No, nothing blew up on World IPv6 Day. Content providers and network operators that tested the next-generation, 128-bit hexadecimal Internet addressing protocol on June 8 widely reported that
Network engineers at content delivery network (CDN) provider Akamai Technologies have learned that not all IPv6 transition technologies are created equal, according to Matt Levine, director of mapping engineering.
It has become "broadly known" among network operators that unmanaged 6to4 tunnels, which are designed to transfer IPv6 packets over the IPv4 Internet, are "flakey" and bound to be "a big source of problems," Levine said.
"A network engineer might go, 'Oh, this [unmanaged 6to4 tunnel] is a cool technology to get things on [IPv6],' and the conventional wisdom is pushing toward: Just don't do that," he said. "Don't try to set up this unmanaged magic to get people on v6 on the cheap because it's going to cause problems."
Tunneling requires the packet to carry an additional header, which essentially makes an IPv6 packet too large to squeeze through an IPv4 tunnel, creating a fragmented IP packet, Levine said. Most firewalls often filter out the control mechanism that ordrinarily resolve the issue by decreasing the packet size, Internet Control Message Protocol version 6 (ICMPv6), as irrelevant data, he said.
Although a dual-stack network that natively supports IPv4 and IPv6 requires more time and effort to deploy, it behaves much more reliably, Levine said.
Once connectivity is enabled, applications shouldn't be affected significantly by an IPv6 migration, Levine said. WAN managers should only be concerned about applications that "care about" the IP address, such as an application that tries to impose access control rules, he said.
"Anywhere you've done something like that, you need to go and rethink it and make sure you [make it accessible] for v6 [users]," Levine said.
IPv6 migration: Security questions remain
But WAN pros should prepare to tackle more than low-level transport issues in an IPv6 migration plan.
There are still a number of questions surrounding IPv6 security, largely due to the fact that network security vendors have been slow to invest in and support IPv6, according to Lawrence Orans, research director at Gartner Inc.
Aside from their government and military customers, network security vendors have seen little demand for IPv6 support, Orans said. The fact that World IPv6 Day failed to reveal any major security gaps does not bode well for further vendor action, he said.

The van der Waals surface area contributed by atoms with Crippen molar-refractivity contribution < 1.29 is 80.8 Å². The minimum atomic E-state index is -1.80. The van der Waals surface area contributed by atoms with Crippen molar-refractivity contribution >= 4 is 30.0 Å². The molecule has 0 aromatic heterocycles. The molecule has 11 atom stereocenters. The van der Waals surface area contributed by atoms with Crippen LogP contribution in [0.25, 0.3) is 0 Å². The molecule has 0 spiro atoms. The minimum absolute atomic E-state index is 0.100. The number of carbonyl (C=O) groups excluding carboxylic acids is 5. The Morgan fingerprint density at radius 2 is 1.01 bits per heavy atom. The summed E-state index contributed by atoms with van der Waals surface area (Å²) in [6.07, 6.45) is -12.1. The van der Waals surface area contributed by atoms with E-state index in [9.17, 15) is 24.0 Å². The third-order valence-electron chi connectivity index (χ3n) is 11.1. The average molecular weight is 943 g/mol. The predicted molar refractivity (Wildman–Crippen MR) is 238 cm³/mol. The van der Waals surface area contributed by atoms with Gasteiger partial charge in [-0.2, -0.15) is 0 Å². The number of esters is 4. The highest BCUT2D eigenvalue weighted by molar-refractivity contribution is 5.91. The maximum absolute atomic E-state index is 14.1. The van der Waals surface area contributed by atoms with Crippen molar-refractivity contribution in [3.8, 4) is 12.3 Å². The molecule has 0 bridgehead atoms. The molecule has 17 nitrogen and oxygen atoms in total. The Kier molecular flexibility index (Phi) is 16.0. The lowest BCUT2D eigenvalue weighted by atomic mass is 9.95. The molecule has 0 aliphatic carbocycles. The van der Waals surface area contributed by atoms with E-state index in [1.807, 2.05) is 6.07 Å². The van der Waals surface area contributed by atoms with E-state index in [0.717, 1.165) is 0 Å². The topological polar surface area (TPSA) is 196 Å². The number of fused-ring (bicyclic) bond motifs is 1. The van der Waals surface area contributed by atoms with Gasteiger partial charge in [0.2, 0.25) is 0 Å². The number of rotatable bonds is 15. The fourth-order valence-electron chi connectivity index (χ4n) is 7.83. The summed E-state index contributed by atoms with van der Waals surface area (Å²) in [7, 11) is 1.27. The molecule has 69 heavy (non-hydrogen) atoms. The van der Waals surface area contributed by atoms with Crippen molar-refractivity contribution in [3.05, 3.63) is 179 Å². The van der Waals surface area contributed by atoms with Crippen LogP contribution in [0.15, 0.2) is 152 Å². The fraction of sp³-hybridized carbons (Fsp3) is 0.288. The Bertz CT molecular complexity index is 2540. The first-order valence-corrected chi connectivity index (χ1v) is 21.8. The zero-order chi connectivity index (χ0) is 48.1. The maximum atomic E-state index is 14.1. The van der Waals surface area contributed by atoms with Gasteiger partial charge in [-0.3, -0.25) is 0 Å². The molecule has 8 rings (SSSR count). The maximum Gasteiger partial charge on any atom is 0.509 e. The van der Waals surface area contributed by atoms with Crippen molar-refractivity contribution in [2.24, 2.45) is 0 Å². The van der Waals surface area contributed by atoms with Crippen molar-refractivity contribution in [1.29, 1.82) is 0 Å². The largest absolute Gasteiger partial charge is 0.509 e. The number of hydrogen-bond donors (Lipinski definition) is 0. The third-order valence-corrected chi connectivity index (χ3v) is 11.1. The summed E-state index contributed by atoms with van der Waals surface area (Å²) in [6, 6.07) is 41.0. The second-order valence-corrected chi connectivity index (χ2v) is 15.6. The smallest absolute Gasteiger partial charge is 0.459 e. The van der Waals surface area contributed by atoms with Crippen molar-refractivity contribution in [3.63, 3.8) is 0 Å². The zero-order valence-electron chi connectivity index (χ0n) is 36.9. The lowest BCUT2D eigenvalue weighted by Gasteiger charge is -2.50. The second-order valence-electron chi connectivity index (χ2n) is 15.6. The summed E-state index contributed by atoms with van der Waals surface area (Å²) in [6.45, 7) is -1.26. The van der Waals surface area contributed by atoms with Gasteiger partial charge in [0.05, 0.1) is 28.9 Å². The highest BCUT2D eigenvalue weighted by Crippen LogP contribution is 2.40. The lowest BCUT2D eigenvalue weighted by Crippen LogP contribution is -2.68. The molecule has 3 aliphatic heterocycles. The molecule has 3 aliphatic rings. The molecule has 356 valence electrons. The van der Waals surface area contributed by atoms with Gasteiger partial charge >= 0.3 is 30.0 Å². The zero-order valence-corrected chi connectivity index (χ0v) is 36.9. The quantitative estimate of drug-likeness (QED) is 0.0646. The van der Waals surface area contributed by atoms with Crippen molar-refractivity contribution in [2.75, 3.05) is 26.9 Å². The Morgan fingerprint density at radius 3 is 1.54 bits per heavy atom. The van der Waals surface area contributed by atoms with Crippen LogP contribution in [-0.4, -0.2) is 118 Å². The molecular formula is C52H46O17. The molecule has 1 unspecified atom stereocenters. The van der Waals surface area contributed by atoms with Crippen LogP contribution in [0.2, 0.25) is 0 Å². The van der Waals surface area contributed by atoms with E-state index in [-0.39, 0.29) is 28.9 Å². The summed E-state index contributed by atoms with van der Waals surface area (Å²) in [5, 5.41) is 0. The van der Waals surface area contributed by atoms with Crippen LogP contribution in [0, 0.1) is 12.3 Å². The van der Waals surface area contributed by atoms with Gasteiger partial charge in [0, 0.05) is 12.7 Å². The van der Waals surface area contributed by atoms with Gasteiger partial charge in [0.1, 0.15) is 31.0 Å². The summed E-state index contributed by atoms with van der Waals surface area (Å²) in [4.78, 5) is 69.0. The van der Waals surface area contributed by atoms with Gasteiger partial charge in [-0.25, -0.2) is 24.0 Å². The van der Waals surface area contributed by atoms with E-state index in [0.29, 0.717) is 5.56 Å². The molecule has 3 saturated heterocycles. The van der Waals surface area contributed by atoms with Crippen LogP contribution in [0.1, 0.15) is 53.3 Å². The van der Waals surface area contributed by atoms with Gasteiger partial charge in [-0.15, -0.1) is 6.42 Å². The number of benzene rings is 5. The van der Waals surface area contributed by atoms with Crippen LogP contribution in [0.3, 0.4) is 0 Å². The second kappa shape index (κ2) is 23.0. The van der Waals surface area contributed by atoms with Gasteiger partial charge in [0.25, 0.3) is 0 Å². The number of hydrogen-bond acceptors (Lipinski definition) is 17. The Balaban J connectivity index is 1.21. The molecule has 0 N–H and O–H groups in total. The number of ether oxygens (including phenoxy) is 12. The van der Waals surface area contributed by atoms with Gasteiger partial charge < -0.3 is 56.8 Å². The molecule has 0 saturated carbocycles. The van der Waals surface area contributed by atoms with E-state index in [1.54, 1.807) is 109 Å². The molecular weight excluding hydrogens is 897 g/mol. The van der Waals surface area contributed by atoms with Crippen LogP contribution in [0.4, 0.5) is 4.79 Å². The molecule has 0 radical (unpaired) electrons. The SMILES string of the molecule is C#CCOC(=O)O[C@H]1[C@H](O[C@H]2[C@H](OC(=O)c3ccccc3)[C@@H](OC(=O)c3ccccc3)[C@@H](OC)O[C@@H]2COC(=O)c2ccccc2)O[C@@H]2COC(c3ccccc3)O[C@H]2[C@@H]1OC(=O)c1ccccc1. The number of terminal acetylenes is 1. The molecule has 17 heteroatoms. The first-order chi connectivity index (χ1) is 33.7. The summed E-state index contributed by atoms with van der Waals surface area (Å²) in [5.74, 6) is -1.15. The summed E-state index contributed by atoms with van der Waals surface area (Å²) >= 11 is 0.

At this point, [IPv6] may not be new, but it hasn't been exercised heavily, so there could be surprises in there we haven't stumbled across.
Director of Mapping Engineering, Akamai Technologies
"Be prepared for uneven feature support amongst firewall and [intrusion prevention system] IPS vendors and from operational tools for managing and monitoring these devices," Orans said. "Once [vendors] see a real market opportunity, security vendors will move quickly to meet the demand."
WAN managers can takes steps to make their IPv6 migration more secure without the help of network security vendors. They can start by ensuring that network configurations and policies are prepared for the next-generation protocol, said Akamai's Levine.
"It's easy to assume, 'I've got these rules set up: I'm going to allow port 80 for HTTP traffic' ... and not think the rules are IPv4 specific," Levine said. "You may have just opened up an IPv6 file server, which you never meant to do."
However, there are still other security concerns around an IPv6 migration that won't be fully understood until the protocol is widely deployed, he said.
"There's a concern that the bad guys may be able to hop addresses at a moment's notice, so you'd better hope at this point that it's not easy for them," Levine said. "Certainly, operating systems' handling of IPv4 is highly battle-hardened by now. At this point, the v6 code may not be new, but it hasn't been exercised heavily, so there could be surprises in there we haven't stumbled across."
Let us know what you think about the story; email: Jessica Scarpati, News Writer.